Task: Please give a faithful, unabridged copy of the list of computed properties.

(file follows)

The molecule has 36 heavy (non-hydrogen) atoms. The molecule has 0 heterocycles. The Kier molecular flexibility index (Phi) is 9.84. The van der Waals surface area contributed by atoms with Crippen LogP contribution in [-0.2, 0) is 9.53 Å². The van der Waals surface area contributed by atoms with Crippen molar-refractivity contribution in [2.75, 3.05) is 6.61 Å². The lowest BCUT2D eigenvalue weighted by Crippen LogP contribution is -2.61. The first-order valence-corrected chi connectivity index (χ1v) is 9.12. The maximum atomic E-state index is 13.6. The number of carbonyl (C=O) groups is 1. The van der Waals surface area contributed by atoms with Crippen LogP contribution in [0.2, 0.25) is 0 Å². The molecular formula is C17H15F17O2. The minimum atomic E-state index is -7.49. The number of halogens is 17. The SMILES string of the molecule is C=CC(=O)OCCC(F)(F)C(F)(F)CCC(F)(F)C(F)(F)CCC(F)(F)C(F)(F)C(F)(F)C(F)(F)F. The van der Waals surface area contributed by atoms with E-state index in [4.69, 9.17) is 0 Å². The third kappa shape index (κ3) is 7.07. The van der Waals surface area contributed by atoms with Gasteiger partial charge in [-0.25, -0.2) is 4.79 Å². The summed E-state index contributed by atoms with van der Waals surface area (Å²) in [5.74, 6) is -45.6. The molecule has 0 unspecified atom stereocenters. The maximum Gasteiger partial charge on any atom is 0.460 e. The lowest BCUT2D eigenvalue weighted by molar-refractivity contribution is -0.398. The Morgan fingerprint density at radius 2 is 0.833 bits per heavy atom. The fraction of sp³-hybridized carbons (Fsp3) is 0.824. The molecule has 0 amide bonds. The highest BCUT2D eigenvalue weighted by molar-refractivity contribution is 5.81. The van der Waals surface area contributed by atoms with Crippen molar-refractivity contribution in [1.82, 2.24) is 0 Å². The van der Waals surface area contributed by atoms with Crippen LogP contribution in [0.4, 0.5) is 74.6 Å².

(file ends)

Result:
The molecule has 36 heavy (non-hydrogen) atoms. The molecule has 0 heterocycles. The Kier molecular flexibility index (Phi) is 9.84. The van der Waals surface area contributed by atoms with Crippen LogP contribution in [-0.2, 0) is 9.53 Å². The van der Waals surface area contributed by atoms with Crippen molar-refractivity contribution in [2.75, 3.05) is 6.61 Å². The lowest BCUT2D eigenvalue weighted by Crippen LogP contribution is -2.61. The first-order valence-corrected chi connectivity index (χ1v) is 9.12. The maximum atomic E-state index is 13.6. The number of carbonyl (C=O) groups is 1. The van der Waals surface area contributed by atoms with Crippen LogP contribution in [0.2, 0.25) is 0 Å². The molecular formula is C17H15F17O2. The minimum atomic E-state index is -7.49. The number of halogens is 17. The SMILES string of the molecule is C=CC(=O)OCCC(F)(F)C(F)(F)CCC(F)(F)C(F)(F)CCC(F)(F)C(F)(F)C(F)(F)C(F)(F)F. The van der Waals surface area contributed by atoms with E-state index in [4.69, 9.17) is 0 Å². The third kappa shape index (κ3) is 7.07. The van der Waals surface area contributed by atoms with Gasteiger partial charge in [-0.25, -0.2) is 4.79 Å². The summed E-state index contributed by atoms with van der Waals surface area (Å²) in [5.74, 6) is -45.6. The molecule has 0 unspecified atom stereocenters. The maximum Gasteiger partial charge on any atom is 0.460 e. The lowest BCUT2D eigenvalue weighted by molar-refractivity contribution is -0.398. The Morgan fingerprint density at radius 2 is 0.833 bits per heavy atom. The fraction of sp³-hybridized carbons (Fsp3) is 0.824. The molecule has 0 amide bonds. The highest BCUT2D eigenvalue weighted by molar-refractivity contribution is 5.81. The van der Waals surface area contributed by atoms with Crippen molar-refractivity contribution in [1.82, 2.24) is 0 Å². The van der Waals surface area contributed by atoms with Crippen LogP contribution in [0.4, 0.5) is 74.6 Å².